An area of law that has surged into public awareness, largely because of the ease of copying items digitally, is intellectual property.
Snazzy promos from the movie and music industry say you wouldn't steal a car or break into a house and then show a teenager downloading a pirated movie and being handcuffed -- a little more frightening than the FBI warning at the start of the old VHS tapes. Intellectual property is a broad term encompassing patent, copyright and trademarks. The underlying concept of intellectual property law is to legally protect creative work and invention.
Intellectual property is a market that is a pure legal creation and is one of the most successful. The movie, music, publishing, software and television industries thrive on it. Patent holders get rich from creating and patenting inventions. None of this would be possible if intellectual property wasn't legally protected.
The law has to balance out the right of the intellectual property holder with the public good. Holding exclusive rights to a product can produce higher prices.
This may or may not be justified.
You've experienced this legal tension when you visit the pharmacy and are told the medicine you had been paying $65 for every two weeks is now only $10 because there is now a generic version. Until the original patent holders' rights expire, there is no generic version.
Another area of conflict with intellectual property is the idea of free speech. Restricting the use of another person's words is allowed by copyright and trademark law. As a result, various exceptions have been carved out of intellectual property rights to protect free speech. Weird Al Yankovic owes his entire career to the parody exception.
A Utah artist, Tom Forsythe, found himself in a legal blender with Mattel when he was sued for violating the Barbie trademark with his photo series, "Food Chain Barbie."
Eventually he triumphed when the 9th Circuit Court found that he was parodying the doll by commenting on consumerism and gender roles with his First Amendment free speech rights through his pictures of Barbie in a blender, Barbie heads being dipped into a fondue pot and Barbies poking out of baking enchiladas.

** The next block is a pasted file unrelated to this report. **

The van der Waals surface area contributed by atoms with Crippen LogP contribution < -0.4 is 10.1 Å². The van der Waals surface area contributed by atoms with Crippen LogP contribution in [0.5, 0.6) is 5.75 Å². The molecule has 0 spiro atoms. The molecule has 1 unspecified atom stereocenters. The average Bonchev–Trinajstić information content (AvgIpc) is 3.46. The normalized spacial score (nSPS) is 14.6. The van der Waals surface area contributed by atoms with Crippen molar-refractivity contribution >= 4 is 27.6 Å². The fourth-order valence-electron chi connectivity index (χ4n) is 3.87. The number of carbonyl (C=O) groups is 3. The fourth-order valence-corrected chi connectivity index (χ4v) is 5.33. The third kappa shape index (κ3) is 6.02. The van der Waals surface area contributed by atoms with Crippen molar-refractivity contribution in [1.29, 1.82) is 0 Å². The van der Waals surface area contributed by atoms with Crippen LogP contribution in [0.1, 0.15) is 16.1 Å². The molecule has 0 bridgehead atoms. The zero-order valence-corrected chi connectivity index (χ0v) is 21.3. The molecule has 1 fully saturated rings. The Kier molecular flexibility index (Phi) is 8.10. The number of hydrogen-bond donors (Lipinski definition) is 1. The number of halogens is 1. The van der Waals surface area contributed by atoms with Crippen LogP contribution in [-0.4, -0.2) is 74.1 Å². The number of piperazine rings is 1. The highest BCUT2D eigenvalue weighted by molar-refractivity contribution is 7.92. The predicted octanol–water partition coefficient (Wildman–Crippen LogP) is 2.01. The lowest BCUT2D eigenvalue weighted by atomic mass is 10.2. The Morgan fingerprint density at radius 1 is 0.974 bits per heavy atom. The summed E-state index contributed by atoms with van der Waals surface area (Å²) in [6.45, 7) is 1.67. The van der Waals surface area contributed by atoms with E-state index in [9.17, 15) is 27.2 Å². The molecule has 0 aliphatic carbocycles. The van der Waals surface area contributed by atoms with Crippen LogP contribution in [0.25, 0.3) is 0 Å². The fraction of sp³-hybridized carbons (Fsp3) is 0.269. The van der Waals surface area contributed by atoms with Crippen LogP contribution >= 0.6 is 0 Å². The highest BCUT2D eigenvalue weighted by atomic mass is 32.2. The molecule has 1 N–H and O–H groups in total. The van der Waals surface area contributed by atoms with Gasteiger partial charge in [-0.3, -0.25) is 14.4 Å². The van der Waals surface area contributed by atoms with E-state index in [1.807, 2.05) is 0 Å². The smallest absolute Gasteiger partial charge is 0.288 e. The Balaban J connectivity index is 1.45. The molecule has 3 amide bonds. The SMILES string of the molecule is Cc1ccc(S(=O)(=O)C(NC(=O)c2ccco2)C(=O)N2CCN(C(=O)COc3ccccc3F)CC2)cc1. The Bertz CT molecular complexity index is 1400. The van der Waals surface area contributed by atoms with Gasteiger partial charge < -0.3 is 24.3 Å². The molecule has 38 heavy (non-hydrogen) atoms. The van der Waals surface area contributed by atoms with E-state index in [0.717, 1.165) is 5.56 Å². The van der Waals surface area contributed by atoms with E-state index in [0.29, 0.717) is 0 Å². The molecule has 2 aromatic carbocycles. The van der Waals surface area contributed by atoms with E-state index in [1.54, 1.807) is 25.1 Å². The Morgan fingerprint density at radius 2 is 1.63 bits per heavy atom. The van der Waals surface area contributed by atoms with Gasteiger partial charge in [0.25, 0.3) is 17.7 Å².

As protectors of trademark, Mattel is particularly litigious (they like to sue).
The Utah photographer was not the first to feel the Barbie wrath. A few years earlier, Mattel had sued MCA records for violating the Barbie trademark with Aqua's one-hit wonder, "Barbie Girl" -- life in plastic, it's fantastic.
(I apologize if the song is now stuck in your head.)
With two large corporations slugging it out, and with seemingly unlimited legal fees, things got a little out of hand.
In the final ruling in the 9th Circuit Court in California (where else?), the judge summed up the lawsuit: "If this were a sci-fi melodrama, it might be called Speech-Zilla meets Trademark Kong."
MCA's Speech-Zilla took out Mattel's Trademark Kong, the court found that the song was not a trademark violation because it was a parody.
During the lawsuit, Mattel compared MCA to a bank robber and a thief, similar to the music and movie industry's more recent anti-pirating campaigns. MCA took exception and countersued Mattel for defamation. The court threw out the defamation claim and wrote in some of the more memorable legal opinion writing:
"But all of these (bank robber, thief) are variants of the invective most often hurled at accused infringers, namely "piracy." No one hearing this accusation understands intellectual property owners to be saying that infringers are nautical cutthroats with eye patches and peg legs who board galleons to plunder cargo. ... The parties are advised to chill."
E. Kent Winward is an Ogden attorney. He can be reached at 801-392-8200 or email@example.com.